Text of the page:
Back to Beijing

Monday, 8 September 2008

 

In a spectacular opening ceremony on Saturday night, the Beijing Paralympic Games started, just where the Olympic Games left off. Stunning precision, superbly synchronised performers, heaps of fire-works and an emotion-charged lighting of the cauldron.

In the lengthy Parade of Nations, entering the stadium by Chinese alphabetical order, I managed to see five of our island nations enter to the applause of the 90,000-crowd that packed the Birds' Nest.

Vanuatu was the first of ours to enter, and while there were familiar faces (did I see Mary-Estelle), I do not think that they have a track and field athlete in their team. The other four nations did, and they were all flag-bearers.

Papua New Guinea had Francis Kompaon carrying the flag, and he looked as if he could barely contain his excitement. It was wonderful to see Dr Ma stop to pay his respects to the Chinese leadership as the team passed the dais. Dr Ma, a long time resident of PNG and a Chinese national, has contributed much to the medical profession, and in particular sports-medicine, in the country.

Tonga had Mounga Okusitino as their flag-bearer. He will be participating in the 100m for the T37 category. The familiar face of Paula Havea, in dignified formal Tongan dress, was good to see. I like the Parade of Nations to see how many people from our sport I can recognise.

Samoa had their F46 category Long Jumper, Mose Faatamala carrying their flag.

Finally Fiji, the only island nation to actually get a mention in the ABC commentary, had their only competitor, vision-impaired sprinter, Ranjesh Prakash, resplendent in Fiji-dress proudly walk down the straight in the parade.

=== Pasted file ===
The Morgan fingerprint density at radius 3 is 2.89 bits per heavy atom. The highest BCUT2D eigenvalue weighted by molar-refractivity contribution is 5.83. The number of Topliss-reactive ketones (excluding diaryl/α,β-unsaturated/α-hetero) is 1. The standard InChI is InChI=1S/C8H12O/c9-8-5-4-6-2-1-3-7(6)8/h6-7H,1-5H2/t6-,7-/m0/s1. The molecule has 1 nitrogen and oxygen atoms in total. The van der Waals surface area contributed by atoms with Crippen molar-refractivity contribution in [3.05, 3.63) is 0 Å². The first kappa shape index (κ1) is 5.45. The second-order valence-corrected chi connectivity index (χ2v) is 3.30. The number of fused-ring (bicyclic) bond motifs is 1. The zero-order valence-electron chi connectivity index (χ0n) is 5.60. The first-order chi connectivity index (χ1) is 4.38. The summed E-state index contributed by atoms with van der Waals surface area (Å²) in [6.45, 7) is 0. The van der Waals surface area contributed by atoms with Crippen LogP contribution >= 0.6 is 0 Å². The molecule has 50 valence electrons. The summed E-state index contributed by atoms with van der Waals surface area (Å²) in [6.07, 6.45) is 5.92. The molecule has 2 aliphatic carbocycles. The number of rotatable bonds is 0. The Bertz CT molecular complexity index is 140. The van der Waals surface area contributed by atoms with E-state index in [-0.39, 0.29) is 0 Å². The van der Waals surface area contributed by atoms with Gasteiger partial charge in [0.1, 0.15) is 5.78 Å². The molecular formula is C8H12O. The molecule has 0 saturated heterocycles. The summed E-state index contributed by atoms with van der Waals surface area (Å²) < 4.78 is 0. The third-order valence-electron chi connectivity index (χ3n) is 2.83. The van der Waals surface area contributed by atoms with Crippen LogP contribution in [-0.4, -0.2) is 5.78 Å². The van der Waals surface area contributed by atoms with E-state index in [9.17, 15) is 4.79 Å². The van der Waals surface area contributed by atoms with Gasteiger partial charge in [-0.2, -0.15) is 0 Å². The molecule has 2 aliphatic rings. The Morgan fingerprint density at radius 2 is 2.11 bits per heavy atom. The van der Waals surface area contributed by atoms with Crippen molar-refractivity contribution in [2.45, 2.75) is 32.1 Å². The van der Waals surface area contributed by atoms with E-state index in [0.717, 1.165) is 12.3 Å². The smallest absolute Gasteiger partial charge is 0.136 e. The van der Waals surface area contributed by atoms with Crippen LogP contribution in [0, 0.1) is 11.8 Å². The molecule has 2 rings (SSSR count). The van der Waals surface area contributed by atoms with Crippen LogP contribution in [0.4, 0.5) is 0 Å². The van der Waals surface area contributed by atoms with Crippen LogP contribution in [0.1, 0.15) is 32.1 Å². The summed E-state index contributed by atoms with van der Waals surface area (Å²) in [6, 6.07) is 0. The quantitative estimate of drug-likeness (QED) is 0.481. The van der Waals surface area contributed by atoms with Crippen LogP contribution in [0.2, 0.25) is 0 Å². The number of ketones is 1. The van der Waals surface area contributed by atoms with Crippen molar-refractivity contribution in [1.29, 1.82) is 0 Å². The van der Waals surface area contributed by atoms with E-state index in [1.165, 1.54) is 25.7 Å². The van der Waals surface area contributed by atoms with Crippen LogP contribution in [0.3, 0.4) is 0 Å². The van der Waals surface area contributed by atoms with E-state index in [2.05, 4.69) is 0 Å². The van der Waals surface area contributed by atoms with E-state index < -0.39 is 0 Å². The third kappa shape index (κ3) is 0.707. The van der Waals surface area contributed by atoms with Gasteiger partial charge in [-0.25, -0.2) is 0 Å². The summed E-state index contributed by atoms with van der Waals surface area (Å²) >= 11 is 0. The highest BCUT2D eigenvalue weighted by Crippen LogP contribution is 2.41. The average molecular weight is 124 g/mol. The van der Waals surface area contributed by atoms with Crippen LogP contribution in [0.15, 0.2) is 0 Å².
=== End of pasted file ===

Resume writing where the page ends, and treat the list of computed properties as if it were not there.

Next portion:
(A bit of an editorial comment here. The ABC has a Pacific-wide audience, and it was extremely disappointing to have them ignore nearly all of the Pacific Island teams. I certainly expected more from my ABC!!)

And so to the Athletics Competition.

First in action was PNG's Francis Kompaon in the 200m in the T46 category. He finished 4th in his heat in the time of 23.30 seconds. He beat-home athletes from France, China and Sri Lanka. With 8 advancing to the final Francis finished 10th fastest in a field of 21. (His category of T46 indicates an athlete in a track event who is a "single above or below elbow amputee").

Fiji's Ranjesh Prakash was in the 100m in the T12 category. (This category is for athletes who are legally blind. This means that they can see objects at 2m that those with normal vision could see at 60m).

With only the first in each heat automatically qualifying for the final, Ranjesh finished 4th in his 100m in a time of 12.38 seconds - a season's best.

The final island athlete to compete today was Joyleen Jeffrey from PNG. Like Ranjesh she is in the T12 category. Sadly she was disqualified in her heat of the 100m and had no chance to progress any further.

The other island action in the days' ahead -

10th September - Moses Faatamala (SAM) in the Long Jump F46
12th September - Mounga Okusitino (TGA) in the 100m T37
14th September - Francis Kompaon (PNG) in the 100m T46.

The details of the other Oceania athletes can be found at the Athletics Australia website (http://www.athletics.com.au/) and from the New Zealand Paralympic website (http://www.paralympics.org.nz/).

The Armchair Observer
Bob Snow